Middle Aged Birthdays

Ann's 6th bday 2Ever since I hit the wrong side of fifty, I’ve been a little confused about how I should celebrate my birthday.  When I was a child, birthdays were simple:  I got a cake (in the flavor of my choice), a nice party with my friends and family, and best of all, a pile of presents to open.  I couldn’t even imagine anything nicer, except perhaps getting my very own pony.  Later came the teen-age parties, the obligatory booze-soaked twenty-first birthday, and of course, my “over-the-hill” thirtieth birthday party.

But as a middle-aged woman, birthday cakes, parties, and presents no longer hold much attraction for me.  I know that no matter how good a cake tastes, it’s just going to end up on my hips.  These days, I can throw a party anytime I want to, and don’t need to wait for my birthday to come around as an excuse.  And when someone asks me what I’d like for my birthday this year, the answer that springs to mind is that I’d like my eyesight, my memory, and my youthful energy back.  I’d also like some things I’ve never had, such as coordination, common sense and strikingly good looks, but no one can give me those, either.  I have friends who don’t really want to have their birthdays acknowledged or celebrated any more, and I understand where they’re coming from.

Still, there’s a part of me that doesn’t want to ignore my birthday altogether, even if I’m at the stage where being another year older doesn’t sound like such a good thing.   But like all middle-aged people, I’ve seen too much death and serious illness to not want to celebrate the fact that I have, indeed, lived through another year that was blessed with good health, family and friends.  My life is far from perfect, but I know that I have a lot to be thankful for, and I am.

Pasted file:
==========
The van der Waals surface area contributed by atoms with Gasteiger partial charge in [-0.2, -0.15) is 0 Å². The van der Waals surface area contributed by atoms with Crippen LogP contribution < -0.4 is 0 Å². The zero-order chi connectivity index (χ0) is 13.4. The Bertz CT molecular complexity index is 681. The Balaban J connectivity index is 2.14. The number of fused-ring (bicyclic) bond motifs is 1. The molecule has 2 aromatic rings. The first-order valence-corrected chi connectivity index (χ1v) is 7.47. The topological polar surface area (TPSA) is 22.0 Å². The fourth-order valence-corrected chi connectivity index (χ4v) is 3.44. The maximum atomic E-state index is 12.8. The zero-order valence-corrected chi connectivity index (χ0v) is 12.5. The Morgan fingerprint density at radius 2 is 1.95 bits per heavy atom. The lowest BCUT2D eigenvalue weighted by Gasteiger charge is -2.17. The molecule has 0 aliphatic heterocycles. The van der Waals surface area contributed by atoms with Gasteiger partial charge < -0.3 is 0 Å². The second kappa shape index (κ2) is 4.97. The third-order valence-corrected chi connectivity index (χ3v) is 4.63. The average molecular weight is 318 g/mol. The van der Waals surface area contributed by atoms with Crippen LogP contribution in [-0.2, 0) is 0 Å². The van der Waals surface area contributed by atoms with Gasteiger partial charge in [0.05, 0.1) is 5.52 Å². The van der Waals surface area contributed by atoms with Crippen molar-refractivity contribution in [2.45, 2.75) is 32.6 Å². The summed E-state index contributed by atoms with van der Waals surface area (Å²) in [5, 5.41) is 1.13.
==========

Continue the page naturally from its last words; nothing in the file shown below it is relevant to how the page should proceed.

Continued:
So while I won’t be having a big birthday party this year, and probably won’t be eating any birthday cake, I will still celebrate my birthday this weekend.  I’ll have the usual birthday dinner with my family and get a few presents and cards.  But mostly, I’ll try to remember to be grateful for the year I just had, (the good and the bad), and to promise myself that my next year will be as meaningful and positive as I can make it.  Middle-aged birthdays are more about celebrating the milestones of our life than parties and presents, and that’s as it should be.  But I still wouldn’t mind if someone gave me that pony…

10 thoughts on “Middle Aged Birthdays

  1. I will be 57 in a couple weeks and I still feel young. I am not as limber anymore and I can’t stay up to all hours, but when I take my 85 year old mother to church on Sundays, I realize I am just a spring chicken. You just need to hang out with really old people.

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    • Mary, that is a good strategy! I also feel young when I hang out with my mom, who is 84! Perhaps I need more friends my mom’s age…

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